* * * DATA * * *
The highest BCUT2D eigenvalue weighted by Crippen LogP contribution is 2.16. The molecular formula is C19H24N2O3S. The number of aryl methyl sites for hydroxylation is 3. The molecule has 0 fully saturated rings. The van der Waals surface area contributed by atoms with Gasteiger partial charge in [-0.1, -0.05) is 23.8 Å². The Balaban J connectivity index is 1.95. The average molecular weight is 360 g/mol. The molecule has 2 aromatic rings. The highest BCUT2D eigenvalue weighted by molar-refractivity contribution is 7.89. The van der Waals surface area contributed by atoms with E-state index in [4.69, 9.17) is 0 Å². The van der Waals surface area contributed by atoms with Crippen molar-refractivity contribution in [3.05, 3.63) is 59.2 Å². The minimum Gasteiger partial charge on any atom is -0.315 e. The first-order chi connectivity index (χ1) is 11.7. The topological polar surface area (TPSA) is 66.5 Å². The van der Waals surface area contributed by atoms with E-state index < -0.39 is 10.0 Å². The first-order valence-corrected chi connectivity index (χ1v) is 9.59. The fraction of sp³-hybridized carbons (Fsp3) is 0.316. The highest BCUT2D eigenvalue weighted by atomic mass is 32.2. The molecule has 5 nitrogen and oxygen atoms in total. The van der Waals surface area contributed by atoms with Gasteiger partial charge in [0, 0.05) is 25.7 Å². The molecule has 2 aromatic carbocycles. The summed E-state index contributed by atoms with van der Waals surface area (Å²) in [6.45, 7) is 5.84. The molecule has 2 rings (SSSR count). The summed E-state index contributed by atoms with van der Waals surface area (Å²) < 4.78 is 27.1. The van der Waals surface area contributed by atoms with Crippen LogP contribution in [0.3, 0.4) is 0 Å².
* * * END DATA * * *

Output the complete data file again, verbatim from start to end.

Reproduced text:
The highest BCUT2D eigenvalue weighted by Crippen LogP contribution is 2.16. The molecular formula is C19H24N2O3S. The number of aryl methyl sites for hydroxylation is 3. The molecule has 0 fully saturated rings. The van der Waals surface area contributed by atoms with Gasteiger partial charge in [-0.1, -0.05) is 23.8 Å². The Balaban J connectivity index is 1.95. The average molecular weight is 360 g/mol. The molecule has 2 aromatic rings. The highest BCUT2D eigenvalue weighted by molar-refractivity contribution is 7.89. The van der Waals surface area contributed by atoms with E-state index in [4.69, 9.17) is 0 Å². The van der Waals surface area contributed by atoms with Crippen molar-refractivity contribution in [3.05, 3.63) is 59.2 Å². The minimum Gasteiger partial charge on any atom is -0.315 e. The first-order chi connectivity index (χ1) is 11.7. The topological polar surface area (TPSA) is 66.5 Å². The van der Waals surface area contributed by atoms with E-state index < -0.39 is 10.0 Å². The first-order valence-corrected chi connectivity index (χ1v) is 9.59. The fraction of sp³-hybridized carbons (Fsp3) is 0.316. The highest BCUT2D eigenvalue weighted by atomic mass is 32.2. The molecule has 5 nitrogen and oxygen atoms in total. The van der Waals surface area contributed by atoms with Gasteiger partial charge in [0, 0.05) is 25.7 Å². The molecule has 2 aromatic carbocycles. The summed E-state index contributed by atoms with van der Waals surface area (Å²) in [6.45, 7) is 5.84. The molecule has 2 rings (SSSR count). The summed E-state index contributed by atoms with van der Waals surface area (Å²) < 4.78 is 27.1. The van der Waals surface area contributed by atoms with Crippen LogP contribution in [0.3, 0.4) is 0 Å².